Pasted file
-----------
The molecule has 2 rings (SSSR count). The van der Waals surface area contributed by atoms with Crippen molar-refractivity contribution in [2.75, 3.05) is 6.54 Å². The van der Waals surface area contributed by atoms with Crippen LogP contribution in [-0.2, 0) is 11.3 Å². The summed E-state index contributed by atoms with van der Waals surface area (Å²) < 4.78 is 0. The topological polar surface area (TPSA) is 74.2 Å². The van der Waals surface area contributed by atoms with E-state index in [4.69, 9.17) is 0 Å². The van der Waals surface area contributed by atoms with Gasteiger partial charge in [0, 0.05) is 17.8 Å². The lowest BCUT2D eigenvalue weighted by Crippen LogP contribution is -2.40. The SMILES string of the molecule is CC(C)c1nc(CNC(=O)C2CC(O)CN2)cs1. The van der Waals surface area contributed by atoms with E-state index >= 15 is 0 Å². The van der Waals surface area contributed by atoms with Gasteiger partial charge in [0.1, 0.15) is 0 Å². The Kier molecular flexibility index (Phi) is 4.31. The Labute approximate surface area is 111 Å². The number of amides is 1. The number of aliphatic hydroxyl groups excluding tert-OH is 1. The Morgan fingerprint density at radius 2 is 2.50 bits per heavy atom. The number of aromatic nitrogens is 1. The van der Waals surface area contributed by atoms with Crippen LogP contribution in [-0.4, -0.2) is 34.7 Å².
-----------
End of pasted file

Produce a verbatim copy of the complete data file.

The molecule has 2 rings (SSSR count). The van der Waals surface area contributed by atoms with Crippen molar-refractivity contribution in [2.75, 3.05) is 6.54 Å². The van der Waals surface area contributed by atoms with Crippen LogP contribution in [-0.2, 0) is 11.3 Å². The summed E-state index contributed by atoms with van der Waals surface area (Å²) < 4.78 is 0. The topological polar surface area (TPSA) is 74.2 Å². The van der Waals surface area contributed by atoms with E-state index in [4.69, 9.17) is 0 Å². The van der Waals surface area contributed by atoms with Gasteiger partial charge in [0, 0.05) is 17.8 Å². The lowest BCUT2D eigenvalue weighted by Crippen LogP contribution is -2.40. The SMILES string of the molecule is CC(C)c1nc(CNC(=O)C2CC(O)CN2)cs1. The van der Waals surface area contributed by atoms with E-state index >= 15 is 0 Å². The van der Waals surface area contributed by atoms with Gasteiger partial charge in [0.1, 0.15) is 0 Å². The Kier molecular flexibility index (Phi) is 4.31. The Labute approximate surface area is 111 Å². The number of amides is 1. The number of aliphatic hydroxyl groups excluding tert-OH is 1. The Morgan fingerprint density at radius 2 is 2.50 bits per heavy atom. The number of aromatic nitrogens is 1. The van der Waals surface area contributed by atoms with Crippen LogP contribution in [-0.4, -0.2) is 34.7 Å².